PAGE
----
1. Oysters are keystone species aggregating to form complex reef structures
|Remnant flat oyster reef in Port Phillip Bay (photo courtesy Paul Hamer).|
2. Oysters have mighty filtration powers
Oysters improve water quality by filtering algae, nutrients and suspended matter in the water column through their gills. One single oyster filters up to 150 litres of water a day. Now, can you imagine the water filtration capacity of an entire reef! Nature really does do it best.
3. Oyster larvae "hear" through vibrations
Oyster larvae float around in the water column waiting for the perfect opportunity to settle and grow into an adult. Although oysters don't have ears, they have clever abilities which enable them to sense or "hear" their environmental surroundings. Oysters perceive the vibrations created by sound waves using the statocyst: the organ that registers movement and vibration.
4. Oysters have three chambered hearts and colourless bloodOysters breathe much like fish, using both gills and mantle. The mantle is lined with many small, thin-walled blood vessels which extract oxygen from the surrounding water. A small, three-chambered heart pumps colorless blood, with its supply of oxygen, to all parts of the body. At the same time a pair of kidneys located on the underside of the muscle purify the blood of any waste products it has collected.
5. Oyster reefs stabilise shorelines
Ecosystem Services delivered by oyster reefs in Ysebaert et al. 2018, Habitat Modification and Coastal Protection by Ecosystem-Engineering Reef-Building Bivalves.
6. Oyster reefs provide homes for hundreds of other marine species
When oysters cement together, their aggregations form complex habitat creating homes for a great diversity of invertebrates, boosting the density and diversity of the little animals that feed the broader coastal food web. They also act as a nursey grounds supporting the growth of commercially important fish species.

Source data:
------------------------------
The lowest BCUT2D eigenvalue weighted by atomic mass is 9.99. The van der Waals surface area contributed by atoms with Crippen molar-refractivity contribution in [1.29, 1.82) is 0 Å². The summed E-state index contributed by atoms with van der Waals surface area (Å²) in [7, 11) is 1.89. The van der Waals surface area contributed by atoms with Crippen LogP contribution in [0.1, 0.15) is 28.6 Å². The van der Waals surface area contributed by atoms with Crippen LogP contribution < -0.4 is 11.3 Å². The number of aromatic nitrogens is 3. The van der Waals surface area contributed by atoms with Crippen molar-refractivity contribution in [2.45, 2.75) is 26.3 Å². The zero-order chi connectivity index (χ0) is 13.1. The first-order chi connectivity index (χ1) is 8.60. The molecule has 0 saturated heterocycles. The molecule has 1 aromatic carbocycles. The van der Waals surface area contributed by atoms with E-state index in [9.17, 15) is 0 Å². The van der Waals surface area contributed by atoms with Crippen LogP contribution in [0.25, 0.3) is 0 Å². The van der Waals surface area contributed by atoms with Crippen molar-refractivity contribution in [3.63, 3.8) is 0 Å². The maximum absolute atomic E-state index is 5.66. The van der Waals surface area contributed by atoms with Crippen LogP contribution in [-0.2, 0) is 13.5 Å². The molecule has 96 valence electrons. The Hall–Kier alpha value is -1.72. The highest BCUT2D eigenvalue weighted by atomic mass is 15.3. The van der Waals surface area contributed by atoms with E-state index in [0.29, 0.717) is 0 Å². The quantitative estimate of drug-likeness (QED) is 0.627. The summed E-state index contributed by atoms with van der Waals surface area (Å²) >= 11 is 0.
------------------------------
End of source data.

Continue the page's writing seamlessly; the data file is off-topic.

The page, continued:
7. Aboriginal Australians consumed oysters for thousands of years
Aboriginal oyster farming is likely the oldest form of aquaculture practiced in Australia. Shell middens are commonplace around Australia's coastlines and provide valuable information about Aboriginal use of the coast and can show changes in diet, behaviour, activities and settlement over the last 12,000 years. One of the most important features of midden places is that the shell can easily be dated using the radiocarbon method of dating. The oldest known Aboriginal shell midden place on the Victorian coast is nearly 12,000 years old.
8. Native Ostrea angasi oyster reefs are functionally extinct in Australia
9. South Australia is home to the largest oyster restoration project in the Southern Hemisphere
South Australia is home to one very large (20 ha to be exact) oyster restoration project: Windara reef, located in the coastal waters of Gulf St Vincent near Ardrossan. It is the largest of its kind in the Southern Hemisphere, made up of 18,000 tonnes of locally sourced limestone providing the initial foundations for reef regeneration. By replacing the hard substrate that once existed in the Gulf, oyster populations can begin to reestablish and thrive.
10. Oyster reefs are being restored across Australia
Reef Builder, an exciting partnership between the Australian Government and The Nature Conservancy aims to bring shellfish reefs back from the brink of extinction. The $20 million investment will rebuild shellfish reefs around the Australian coastline, three of which are located in South Australia. One of these has been constructed at Glenelg, with two more planned for Kangaroo Island and Onkaparinga.
|Glenelg oyster reef construction (photo courtesy of Maritime Constructions)|
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